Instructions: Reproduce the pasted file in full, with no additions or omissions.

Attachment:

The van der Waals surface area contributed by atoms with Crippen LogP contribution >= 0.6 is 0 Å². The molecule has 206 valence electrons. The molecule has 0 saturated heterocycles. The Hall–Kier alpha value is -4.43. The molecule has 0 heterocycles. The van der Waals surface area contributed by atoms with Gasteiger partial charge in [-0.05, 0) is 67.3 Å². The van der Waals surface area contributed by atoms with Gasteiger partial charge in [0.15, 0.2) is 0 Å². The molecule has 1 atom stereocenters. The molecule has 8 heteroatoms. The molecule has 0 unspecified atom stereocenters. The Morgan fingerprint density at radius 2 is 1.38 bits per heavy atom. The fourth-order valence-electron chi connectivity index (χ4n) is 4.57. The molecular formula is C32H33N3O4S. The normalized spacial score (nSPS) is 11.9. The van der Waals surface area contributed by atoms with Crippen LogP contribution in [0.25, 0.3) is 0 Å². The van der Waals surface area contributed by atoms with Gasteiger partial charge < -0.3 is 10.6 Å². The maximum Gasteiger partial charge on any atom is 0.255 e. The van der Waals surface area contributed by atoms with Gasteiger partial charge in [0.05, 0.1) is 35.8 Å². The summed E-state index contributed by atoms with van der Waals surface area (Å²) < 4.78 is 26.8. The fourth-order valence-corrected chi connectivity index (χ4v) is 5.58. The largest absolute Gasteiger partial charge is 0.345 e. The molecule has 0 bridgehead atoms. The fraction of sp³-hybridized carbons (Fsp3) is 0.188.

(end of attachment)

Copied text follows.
The van der Waals surface area contributed by atoms with Crippen LogP contribution >= 0.6 is 0 Å². The molecule has 206 valence electrons. The molecule has 0 saturated heterocycles. The Hall–Kier alpha value is -4.43. The molecule has 0 heterocycles. The van der Waals surface area contributed by atoms with Gasteiger partial charge in [-0.05, 0) is 67.3 Å². The van der Waals surface area contributed by atoms with Gasteiger partial charge in [0.15, 0.2) is 0 Å². The molecule has 1 atom stereocenters. The molecule has 8 heteroatoms. The molecule has 0 unspecified atom stereocenters. The Morgan fingerprint density at radius 2 is 1.38 bits per heavy atom. The fourth-order valence-electron chi connectivity index (χ4n) is 4.57. The molecular formula is C32H33N3O4S. The normalized spacial score (nSPS) is 11.9. The van der Waals surface area contributed by atoms with Crippen LogP contribution in [0.25, 0.3) is 0 Å². The van der Waals surface area contributed by atoms with Gasteiger partial charge < -0.3 is 10.6 Å². The maximum Gasteiger partial charge on any atom is 0.255 e. The van der Waals surface area contributed by atoms with Gasteiger partial charge in [0.05, 0.1) is 35.8 Å². The summed E-state index contributed by atoms with van der Waals surface area (Å²) < 4.78 is 26.8. The fourth-order valence-corrected chi connectivity index (χ4v) is 5.58. The largest absolute Gasteiger partial charge is 0.345 e. The molecule has 0 bridgehead atoms. The fraction of sp³-hybridized carbons (Fsp3) is 0.188.